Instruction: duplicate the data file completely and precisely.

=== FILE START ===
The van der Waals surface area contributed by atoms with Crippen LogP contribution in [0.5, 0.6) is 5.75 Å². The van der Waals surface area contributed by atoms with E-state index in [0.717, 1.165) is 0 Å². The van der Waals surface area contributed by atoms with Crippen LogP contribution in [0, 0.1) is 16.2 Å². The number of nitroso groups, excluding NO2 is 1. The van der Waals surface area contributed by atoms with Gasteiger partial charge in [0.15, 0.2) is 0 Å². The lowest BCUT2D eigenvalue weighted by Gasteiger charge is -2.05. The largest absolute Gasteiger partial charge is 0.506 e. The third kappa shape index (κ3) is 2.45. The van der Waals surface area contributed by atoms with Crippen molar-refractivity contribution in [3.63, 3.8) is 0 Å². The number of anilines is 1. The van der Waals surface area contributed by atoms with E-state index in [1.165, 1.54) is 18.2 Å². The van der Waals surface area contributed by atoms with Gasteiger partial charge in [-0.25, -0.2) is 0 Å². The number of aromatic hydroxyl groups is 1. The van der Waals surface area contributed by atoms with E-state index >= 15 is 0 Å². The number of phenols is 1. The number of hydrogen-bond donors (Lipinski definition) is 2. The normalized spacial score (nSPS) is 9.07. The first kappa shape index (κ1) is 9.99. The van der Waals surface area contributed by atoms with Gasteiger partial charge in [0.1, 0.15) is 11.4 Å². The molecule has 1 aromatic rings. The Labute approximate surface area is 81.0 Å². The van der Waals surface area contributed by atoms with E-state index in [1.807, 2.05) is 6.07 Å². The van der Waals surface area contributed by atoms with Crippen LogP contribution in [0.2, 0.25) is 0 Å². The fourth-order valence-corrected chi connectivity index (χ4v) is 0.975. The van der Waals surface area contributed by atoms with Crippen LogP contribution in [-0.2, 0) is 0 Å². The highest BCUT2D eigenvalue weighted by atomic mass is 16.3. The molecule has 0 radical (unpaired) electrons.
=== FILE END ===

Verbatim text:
The van der Waals surface area contributed by atoms with Crippen LogP contribution in [0.5, 0.6) is 5.75 Å². The van der Waals surface area contributed by atoms with E-state index in [0.717, 1.165) is 0 Å². The van der Waals surface area contributed by atoms with Crippen LogP contribution in [0, 0.1) is 16.2 Å². The number of nitroso groups, excluding NO2 is 1. The van der Waals surface area contributed by atoms with Gasteiger partial charge in [0.15, 0.2) is 0 Å². The lowest BCUT2D eigenvalue weighted by Gasteiger charge is -2.05. The largest absolute Gasteiger partial charge is 0.506 e. The third kappa shape index (κ3) is 2.45. The van der Waals surface area contributed by atoms with Crippen molar-refractivity contribution in [3.63, 3.8) is 0 Å². The number of anilines is 1. The van der Waals surface area contributed by atoms with E-state index in [1.165, 1.54) is 18.2 Å². The van der Waals surface area contributed by atoms with Gasteiger partial charge in [-0.25, -0.2) is 0 Å². The number of aromatic hydroxyl groups is 1. The van der Waals surface area contributed by atoms with E-state index >= 15 is 0 Å². The number of phenols is 1. The number of hydrogen-bond donors (Lipinski definition) is 2. The normalized spacial score (nSPS) is 9.07. The first kappa shape index (κ1) is 9.99. The van der Waals surface area contributed by atoms with Gasteiger partial charge in [0.1, 0.15) is 11.4 Å². The molecule has 1 aromatic rings. The Labute approximate surface area is 81.0 Å². The van der Waals surface area contributed by atoms with E-state index in [1.807, 2.05) is 6.07 Å². The van der Waals surface area contributed by atoms with Crippen LogP contribution in [0.2, 0.25) is 0 Å². The fourth-order valence-corrected chi connectivity index (χ4v) is 0.975. The van der Waals surface area contributed by atoms with Crippen LogP contribution in [-0.2, 0) is 0 Å². The highest BCUT2D eigenvalue weighted by atomic mass is 16.3. The molecule has 0 radical (unpaired) electrons.